| The Expendables (dir. Sylvester Stallone) | Kerala Varma Pazhassi Raja (dir. Hariharan) | Inception (dir. Christopher Nolan) | White Ribbon (dir. Michael Haneke) | Jogwa - Awakening (dir. Rajiv Patil) | Brokeback Mountain (dir. Ang Lee) | Gamer Spiel vol.1 | Immortal - All Shall Fall | Anaal Nathrakh - In the Constellation of the Black Widow | Hirax - El Rostro de la Muerte | Positiva - Prodigal Songs | Torchlight | The Hurt Locker (dir. Kathryn Bigelow) | LSD – Love, Sex aur Dhoka | Ray Wylie Hubbard - A. Enlightenment B. Endarkenment |
Popular of Late
- The Rotted - Get Dead or Die Trying
- Re: Mourning September Watches and Reads
- Re: Black September Playlists (white and pink ...
- Re: August's rhymes of lunacy...
- Re: Muzak Hauls and Bargains
- Re:Miscallenous hauls and bargains
- Re:August Watches
- Re:Talk to me about local rock shows (and bands)
- Re:DC Webzine launches a record label - DC Rec...
- Re:Have Game Will Play
Gangland is a Vertigo venture featuring a host of writers and a lot of varied artists. You have your veterans like Jamie Delano, Dave Gibbons, Ed Brubaker, Joe Lansdale, David Lloyd and Frank Quitely along with upcoming artists like Brian Azzarello (Gangland came out in '98, 100 Bullets came out only in '99) and Simon Revelstroke. There are a couple of guest entries too, such as Peter Kuper who is most famous for his unique Spy Vs. Spy specials on MAD magazine. Overall, quite a star-studded roster.
There are in totality 4 issues of Gangland and I think it's available as a hardback collector's edition now. Each issue contains 3-4 mini-stories. As the name suggests, Gangland deals with crime - there are many, many different types of crime-related yarns to be found here. You name it - Italian mafia, Latino thugs, Russian Ganglords, petty thieves, cops gone bad, cavemen crime bosses, gangster robots etc. etc. In other words there is a wide variety of stories with many bringing in a sci-fi/horror aspect to the straight crime tale, ensuring that repetition doesn't become a problem while reading this in one sitting. Aesthetically speaking, since each tale has a different writer and artist, a good mixture is prevalent. But herein lies the problem. Most of the art or even the script for that matter is largely hit or miss material. You invariably end up longing for more from the guys who gave you the stories that you liked. Even a slight hesitation, be it in any form (art or lettering in most cases), makes it an exceedingly difficult task to complete an entry even if it is only 5 pages long. Another peeve concerning the filler stories is that uncalled-for-violence seems to be on overdrive since there is a huge gap in story-telling - that too without detail to back it up.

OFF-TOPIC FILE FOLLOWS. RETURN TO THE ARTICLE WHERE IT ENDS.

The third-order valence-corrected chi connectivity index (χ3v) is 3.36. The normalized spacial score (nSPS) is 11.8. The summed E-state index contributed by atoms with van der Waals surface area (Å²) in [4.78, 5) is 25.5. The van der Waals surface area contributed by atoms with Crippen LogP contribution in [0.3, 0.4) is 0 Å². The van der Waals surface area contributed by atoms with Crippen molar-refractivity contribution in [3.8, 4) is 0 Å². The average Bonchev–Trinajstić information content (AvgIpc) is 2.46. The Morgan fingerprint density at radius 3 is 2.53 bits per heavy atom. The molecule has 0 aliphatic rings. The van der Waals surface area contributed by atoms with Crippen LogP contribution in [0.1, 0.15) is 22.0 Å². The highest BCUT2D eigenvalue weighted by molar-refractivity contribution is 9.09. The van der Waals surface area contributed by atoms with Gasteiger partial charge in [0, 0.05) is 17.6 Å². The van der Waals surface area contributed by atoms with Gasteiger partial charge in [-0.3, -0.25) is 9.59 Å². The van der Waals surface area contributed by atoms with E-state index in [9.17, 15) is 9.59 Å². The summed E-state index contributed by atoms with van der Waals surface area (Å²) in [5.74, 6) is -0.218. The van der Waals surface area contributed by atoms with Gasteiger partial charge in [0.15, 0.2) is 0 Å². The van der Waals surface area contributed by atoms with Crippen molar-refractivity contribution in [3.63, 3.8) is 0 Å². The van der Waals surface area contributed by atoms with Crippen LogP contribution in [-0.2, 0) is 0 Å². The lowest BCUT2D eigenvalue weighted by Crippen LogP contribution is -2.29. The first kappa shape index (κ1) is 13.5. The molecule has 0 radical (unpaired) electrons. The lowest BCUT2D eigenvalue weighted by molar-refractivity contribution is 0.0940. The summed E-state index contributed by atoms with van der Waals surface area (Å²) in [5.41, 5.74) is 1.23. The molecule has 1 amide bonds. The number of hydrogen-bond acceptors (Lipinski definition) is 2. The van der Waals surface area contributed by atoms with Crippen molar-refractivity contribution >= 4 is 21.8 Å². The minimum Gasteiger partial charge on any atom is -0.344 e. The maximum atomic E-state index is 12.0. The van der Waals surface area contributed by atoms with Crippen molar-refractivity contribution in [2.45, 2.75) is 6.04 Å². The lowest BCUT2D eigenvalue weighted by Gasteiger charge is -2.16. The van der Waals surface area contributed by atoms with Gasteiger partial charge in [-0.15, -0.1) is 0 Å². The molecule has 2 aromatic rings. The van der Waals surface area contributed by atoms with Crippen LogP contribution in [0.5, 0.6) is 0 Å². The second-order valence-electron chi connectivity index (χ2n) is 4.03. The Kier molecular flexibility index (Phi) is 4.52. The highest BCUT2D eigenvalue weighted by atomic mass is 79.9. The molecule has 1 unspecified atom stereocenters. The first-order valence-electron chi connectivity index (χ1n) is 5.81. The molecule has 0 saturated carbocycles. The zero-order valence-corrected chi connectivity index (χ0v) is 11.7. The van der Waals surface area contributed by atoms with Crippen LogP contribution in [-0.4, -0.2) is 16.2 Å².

One story which I particularly enjoyed was The Big Snooze, authored and illustrated by David Lloyd (V for Vendetta). It's a first person narrative of a Mafioso dog trained to kill coppers. After failing in a particular task for the Gangsters the dog is left to die with several cruel wounds. It is picked up and tended to by a policeman who wants to turn the dog into a sniffer. The dog wants revenge, and needless to say, it eventually does get it. The writing is extremely creative and a few more pages would've surely done it more justice. Even with the good stories you somehow get the feeling that the endings are purposefully rushed because the other stories needed to be fit in.
As is the case with most supergroups and anthologies, due to strict limitations in creative space, a damp squib is almost a certain outcome (look at Image's Horrorcide for example). In an industry where most mini-series themselves are lost and forgotten, having short stories in one issue itself is not an enterprising idea I would say. And what do you know? 10 years down the line this is a forgotten comic book. A passionate Vertigo fan would say that they are just showcasing some of the talent that they have through this. Agreed, but there are much better picks from the catalogues of these talented people.
|More where this came from:|
You need to login or register to post comments.